NOTES ON ISSUE 2: HISTORICAL GLOSSARY
PART 3 OF 4
the scene of his decease, Calais
Calais, situated on the French coast overlooking the narrowest
point of the English Channel, was a major ferry crossing point
from England to France. Its proximity to England made it an
easy escape for English people trying to escape from creditors,
legal problems, and or loss of reputation, so much so that retreating
to live in Calais had in itself a disreputable air. Calais had
been English territory until 1558, when the French retook the
town from Queen Mary I.
Why here she is at a hundred a year (I give her a hundred,
which she is pleased to term handsome)
Bounderby's boast for once is justified. A salary of £100 a
year was well above the standard for a housekeeper at the time.
As room and board were included in the post, more typical salaries
ranged from £20 to £45 per annum—the figures recommended by
Mrs. Beeton in her Book of Household Management "when
no allowance is made for tea, sugar, and beer." If an allowance
was made, a slight reduction in wages was suggested.
The housekeeper's duties included supervising the domestic staff,
ordering food, and maintaining household accounts. In most homes,
she functioned as second-in-command to the mistress; in Mr.
Bounderby's bachelor establishment, however, she would have
probably taken on a greater range of duties, including deciding
on menus, serving as hostess, and the like. Either this or Mrs.
Sparsit's aristocratic pretensions may account for her large
They made him out to be the Royal Arms, the Union-Jack, Magna
Charta, John Bull, Habeas Corpus, the Bill of Rights, An Englishman's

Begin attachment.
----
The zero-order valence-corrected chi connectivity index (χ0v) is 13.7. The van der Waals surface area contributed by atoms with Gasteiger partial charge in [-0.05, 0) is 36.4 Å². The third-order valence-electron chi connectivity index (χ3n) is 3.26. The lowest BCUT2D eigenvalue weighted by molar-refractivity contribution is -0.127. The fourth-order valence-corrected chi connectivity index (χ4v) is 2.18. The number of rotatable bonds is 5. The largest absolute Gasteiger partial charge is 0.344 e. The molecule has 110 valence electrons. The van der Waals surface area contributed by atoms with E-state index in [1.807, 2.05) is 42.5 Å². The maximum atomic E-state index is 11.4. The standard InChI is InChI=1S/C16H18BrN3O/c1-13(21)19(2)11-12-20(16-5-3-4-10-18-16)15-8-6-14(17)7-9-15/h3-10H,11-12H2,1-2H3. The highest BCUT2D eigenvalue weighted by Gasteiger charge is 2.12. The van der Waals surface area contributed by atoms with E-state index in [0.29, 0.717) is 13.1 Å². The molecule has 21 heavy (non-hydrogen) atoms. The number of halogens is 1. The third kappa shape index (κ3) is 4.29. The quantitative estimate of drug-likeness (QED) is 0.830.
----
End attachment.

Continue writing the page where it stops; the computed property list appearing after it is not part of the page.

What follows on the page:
house is his castle, Church and State, and God save the Queen,
all put together.
Mr. Bounderby's admirers, in other words, proudly see him as
a true Briton. All of these items symbolize British patriotism
or the British constitution. The Royal Arms are those borne
by the king or queen of Great Britain. The Union Jack is of
course the British flag. The Magna Charta (generally spelled
Carta) guarantees the liberty of the English people; it was
signed by King John in 1215, under great pressure from his barons.
John Bull is the slang name for the average Englishman. Habeas
corpus is the legal principle that guarantees certain basic
rights to those accused of crimes, in particular the right to
a speedy trial and the necessity of producing prisoners rather
than holding them in secret. The Bill of Rights reestablished
the constitutional monarchy in 1689 and guarantees certain rights
to citizens and to Parliament. The saying "An Englishman's house
is his castle" had become proverbial, but it is also a tenet
of English common law. "Church and State" refers to the establishment
of the Church of England as the state religion. "God Save the
Queen" is, of course, the national anthem of Great Britain.
You were coming out of the Italian Opera, ma'am, in white
satin and jewels, a blaze of splendor, when I hadn't a penny
to buy a link to light you.
Her Majesty's Theatre in the Haymarket, first opened as a theater
in 1705 and then as an opera house in 1711, was known as Her
Majesty's Theatre, Italian Opera House, since the accession
of Queen Victoria in 1837. In 1847, the title moved to Covent
Garden, but here the reference is to a time before the change.
The reference to "a link to light" Mrs. Sparsit places Bounderby's
youth early in the century; gas lighting was first introduced
in London in 1807, and became widespread thereafter. Before
that time, "linkboys" carried hand-held torches to light the
This illustration of the interior of the Italian Opera House
at Haymarket appeared in the Illustrated London News
on July 22, 1843.